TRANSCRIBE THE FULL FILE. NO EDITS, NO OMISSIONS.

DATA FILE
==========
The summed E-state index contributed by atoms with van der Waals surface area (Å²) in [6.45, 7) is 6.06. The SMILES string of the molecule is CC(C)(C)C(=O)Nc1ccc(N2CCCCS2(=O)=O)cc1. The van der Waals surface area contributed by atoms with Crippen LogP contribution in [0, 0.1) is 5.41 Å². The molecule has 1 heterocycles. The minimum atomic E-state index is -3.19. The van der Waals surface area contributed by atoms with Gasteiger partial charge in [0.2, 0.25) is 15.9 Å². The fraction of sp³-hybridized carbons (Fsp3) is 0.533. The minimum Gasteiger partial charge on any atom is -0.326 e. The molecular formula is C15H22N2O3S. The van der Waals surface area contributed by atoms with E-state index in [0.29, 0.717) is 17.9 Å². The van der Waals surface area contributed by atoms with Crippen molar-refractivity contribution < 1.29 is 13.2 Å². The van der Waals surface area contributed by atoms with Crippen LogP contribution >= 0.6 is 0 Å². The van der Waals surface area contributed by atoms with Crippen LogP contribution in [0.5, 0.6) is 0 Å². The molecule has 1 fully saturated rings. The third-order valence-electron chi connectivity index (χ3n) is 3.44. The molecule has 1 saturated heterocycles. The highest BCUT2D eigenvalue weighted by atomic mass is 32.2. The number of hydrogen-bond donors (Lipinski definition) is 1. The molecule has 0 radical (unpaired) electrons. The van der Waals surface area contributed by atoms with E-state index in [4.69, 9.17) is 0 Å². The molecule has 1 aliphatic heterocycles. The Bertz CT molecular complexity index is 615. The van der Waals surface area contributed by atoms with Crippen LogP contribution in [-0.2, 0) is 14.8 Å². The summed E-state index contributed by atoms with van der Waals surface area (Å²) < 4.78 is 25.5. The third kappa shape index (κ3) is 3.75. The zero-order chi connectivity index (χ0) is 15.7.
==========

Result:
The summed E-state index contributed by atoms with van der Waals surface area (Å²) in [6.45, 7) is 6.06. The SMILES string of the molecule is CC(C)(C)C(=O)Nc1ccc(N2CCCCS2(=O)=O)cc1. The van der Waals surface area contributed by atoms with Crippen LogP contribution in [0, 0.1) is 5.41 Å². The molecule has 1 heterocycles. The minimum atomic E-state index is -3.19. The van der Waals surface area contributed by atoms with Gasteiger partial charge in [0.2, 0.25) is 15.9 Å². The fraction of sp³-hybridized carbons (Fsp3) is 0.533. The minimum Gasteiger partial charge on any atom is -0.326 e. The molecular formula is C15H22N2O3S. The van der Waals surface area contributed by atoms with E-state index in [0.29, 0.717) is 17.9 Å². The van der Waals surface area contributed by atoms with Crippen molar-refractivity contribution < 1.29 is 13.2 Å². The van der Waals surface area contributed by atoms with Crippen LogP contribution >= 0.6 is 0 Å². The van der Waals surface area contributed by atoms with Crippen LogP contribution in [0.5, 0.6) is 0 Å². The molecule has 1 fully saturated rings. The third-order valence-electron chi connectivity index (χ3n) is 3.44. The molecule has 1 saturated heterocycles. The highest BCUT2D eigenvalue weighted by atomic mass is 32.2. The number of hydrogen-bond donors (Lipinski definition) is 1. The molecule has 0 radical (unpaired) electrons. The van der Waals surface area contributed by atoms with E-state index in [4.69, 9.17) is 0 Å². The molecule has 1 aliphatic heterocycles. The Bertz CT molecular complexity index is 615. The van der Waals surface area contributed by atoms with Crippen LogP contribution in [-0.2, 0) is 14.8 Å². The summed E-state index contributed by atoms with van der Waals surface area (Å²) < 4.78 is 25.5. The third kappa shape index (κ3) is 3.75. The zero-order chi connectivity index (χ0) is 15.7.